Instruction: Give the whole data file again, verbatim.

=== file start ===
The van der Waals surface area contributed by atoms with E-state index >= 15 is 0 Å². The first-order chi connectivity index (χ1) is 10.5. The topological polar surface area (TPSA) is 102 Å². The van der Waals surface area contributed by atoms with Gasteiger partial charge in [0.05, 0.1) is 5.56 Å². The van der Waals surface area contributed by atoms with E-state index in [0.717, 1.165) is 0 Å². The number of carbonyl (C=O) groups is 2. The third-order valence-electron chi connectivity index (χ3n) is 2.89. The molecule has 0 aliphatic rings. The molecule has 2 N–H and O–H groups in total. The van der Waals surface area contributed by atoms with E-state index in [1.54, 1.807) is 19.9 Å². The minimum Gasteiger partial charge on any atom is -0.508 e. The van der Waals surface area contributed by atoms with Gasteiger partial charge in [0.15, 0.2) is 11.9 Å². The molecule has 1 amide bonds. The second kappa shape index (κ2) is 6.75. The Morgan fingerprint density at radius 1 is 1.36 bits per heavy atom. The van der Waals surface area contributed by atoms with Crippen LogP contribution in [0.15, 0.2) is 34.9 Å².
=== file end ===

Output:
The van der Waals surface area contributed by atoms with E-state index >= 15 is 0 Å². The first-order chi connectivity index (χ1) is 10.5. The topological polar surface area (TPSA) is 102 Å². The van der Waals surface area contributed by atoms with Gasteiger partial charge in [0.05, 0.1) is 5.56 Å². The van der Waals surface area contributed by atoms with E-state index in [0.717, 1.165) is 0 Å². The number of carbonyl (C=O) groups is 2. The third-order valence-electron chi connectivity index (χ3n) is 2.89. The molecule has 0 aliphatic rings. The molecule has 2 N–H and O–H groups in total. The van der Waals surface area contributed by atoms with E-state index in [1.54, 1.807) is 19.9 Å². The minimum Gasteiger partial charge on any atom is -0.508 e. The van der Waals surface area contributed by atoms with Gasteiger partial charge in [0.15, 0.2) is 11.9 Å². The molecule has 1 amide bonds. The second kappa shape index (κ2) is 6.75. The Morgan fingerprint density at radius 1 is 1.36 bits per heavy atom. The van der Waals surface area contributed by atoms with Crippen LogP contribution in [0.15, 0.2) is 34.9 Å².